We are subject to reporting and other obligations under the Securities Exchange Act of 1934, as amended, including the requirements of Section 404 of the Sarbanes-Oxley Act of 2002. Section 404 requires us to conduct an annual management assessment of the effectiveness of our internal controls over financial reporting. These reporting and other obligations place significant demands on our management, administrative, operational, internal audit and accounting resources. The costs of preparing and filing annual and quarterly reports, proxy statements and other information with the SEC and furnishing audit reports to stockholders causes our expenses to be higher than they would be if we were a privately-held company. The increased costs associated with operating as a public company may decrease our net income or increase our net loss, and may cause us to reduce costs in other areas of our business or increase the prices of our product to offset the effect of such increased costs. Additionally, if these requirements divert our management's attention from other business concerns, they could have a material adverse effect on our business, financial condition and results of operations.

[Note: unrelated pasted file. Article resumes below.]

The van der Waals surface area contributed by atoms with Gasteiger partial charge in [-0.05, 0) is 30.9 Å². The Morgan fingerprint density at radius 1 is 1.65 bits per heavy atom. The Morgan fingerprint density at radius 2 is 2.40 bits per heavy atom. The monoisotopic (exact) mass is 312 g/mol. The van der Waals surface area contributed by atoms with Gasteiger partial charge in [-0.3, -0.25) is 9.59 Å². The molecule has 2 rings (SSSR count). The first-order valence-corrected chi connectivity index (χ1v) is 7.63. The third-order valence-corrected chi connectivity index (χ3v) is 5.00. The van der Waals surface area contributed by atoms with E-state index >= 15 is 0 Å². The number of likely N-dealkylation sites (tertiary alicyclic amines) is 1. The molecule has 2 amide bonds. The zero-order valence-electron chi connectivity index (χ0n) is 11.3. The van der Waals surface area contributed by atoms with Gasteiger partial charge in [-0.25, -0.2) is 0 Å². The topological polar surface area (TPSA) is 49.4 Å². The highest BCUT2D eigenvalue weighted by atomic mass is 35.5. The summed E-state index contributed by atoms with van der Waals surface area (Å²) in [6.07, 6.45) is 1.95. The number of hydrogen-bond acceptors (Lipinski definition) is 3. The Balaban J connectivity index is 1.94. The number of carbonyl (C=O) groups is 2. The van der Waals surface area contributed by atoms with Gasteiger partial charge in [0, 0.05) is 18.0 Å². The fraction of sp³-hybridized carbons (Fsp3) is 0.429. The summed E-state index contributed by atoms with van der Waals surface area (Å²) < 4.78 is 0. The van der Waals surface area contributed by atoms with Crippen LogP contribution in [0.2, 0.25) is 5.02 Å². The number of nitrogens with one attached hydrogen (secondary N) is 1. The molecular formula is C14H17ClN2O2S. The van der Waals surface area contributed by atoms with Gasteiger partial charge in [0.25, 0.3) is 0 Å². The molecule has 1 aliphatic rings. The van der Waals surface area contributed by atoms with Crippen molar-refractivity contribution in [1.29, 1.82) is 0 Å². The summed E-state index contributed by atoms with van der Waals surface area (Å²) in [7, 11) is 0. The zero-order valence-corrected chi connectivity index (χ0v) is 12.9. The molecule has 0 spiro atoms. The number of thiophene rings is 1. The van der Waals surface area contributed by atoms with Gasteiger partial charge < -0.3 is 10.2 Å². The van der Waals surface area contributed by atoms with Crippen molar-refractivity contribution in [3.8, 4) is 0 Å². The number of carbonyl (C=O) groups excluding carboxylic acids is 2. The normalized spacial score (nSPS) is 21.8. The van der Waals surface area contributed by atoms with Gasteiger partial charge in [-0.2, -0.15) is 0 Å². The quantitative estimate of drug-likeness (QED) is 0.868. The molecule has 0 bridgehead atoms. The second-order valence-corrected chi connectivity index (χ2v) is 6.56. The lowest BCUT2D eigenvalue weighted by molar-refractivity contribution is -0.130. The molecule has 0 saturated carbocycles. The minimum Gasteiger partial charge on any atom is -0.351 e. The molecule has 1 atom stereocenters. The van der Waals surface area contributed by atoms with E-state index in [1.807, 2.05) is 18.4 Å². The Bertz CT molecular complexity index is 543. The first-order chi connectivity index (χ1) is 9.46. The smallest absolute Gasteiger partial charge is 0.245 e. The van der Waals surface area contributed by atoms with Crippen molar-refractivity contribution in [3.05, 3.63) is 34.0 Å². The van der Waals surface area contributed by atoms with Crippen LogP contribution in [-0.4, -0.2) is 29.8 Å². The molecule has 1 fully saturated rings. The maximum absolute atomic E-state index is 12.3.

A failure of our internal control over financial reporting could materially impact our business or stock price.

 

Our management is responsible for establishing and maintaining adequate internal control over financial reporting. An internal control system, no matter how well designed and operated, can provide only reasonable, not absolute, assurance that the objectives of the control system are met. Further, the design of a control system must reflect the fact that there are resource constraints, and the benefits of controls must be considered relative to their costs. Because of the inherent limitations in all internal control systems, internal control over financial reporting may not prevent or detect misstatements. Any failure to maintain an effective system of internal control over financial reporting could limit our ability to report our financial results accurately and timely or to detect and prevent fraud and could expose us to litigation or adversely affect the market price of our common stock.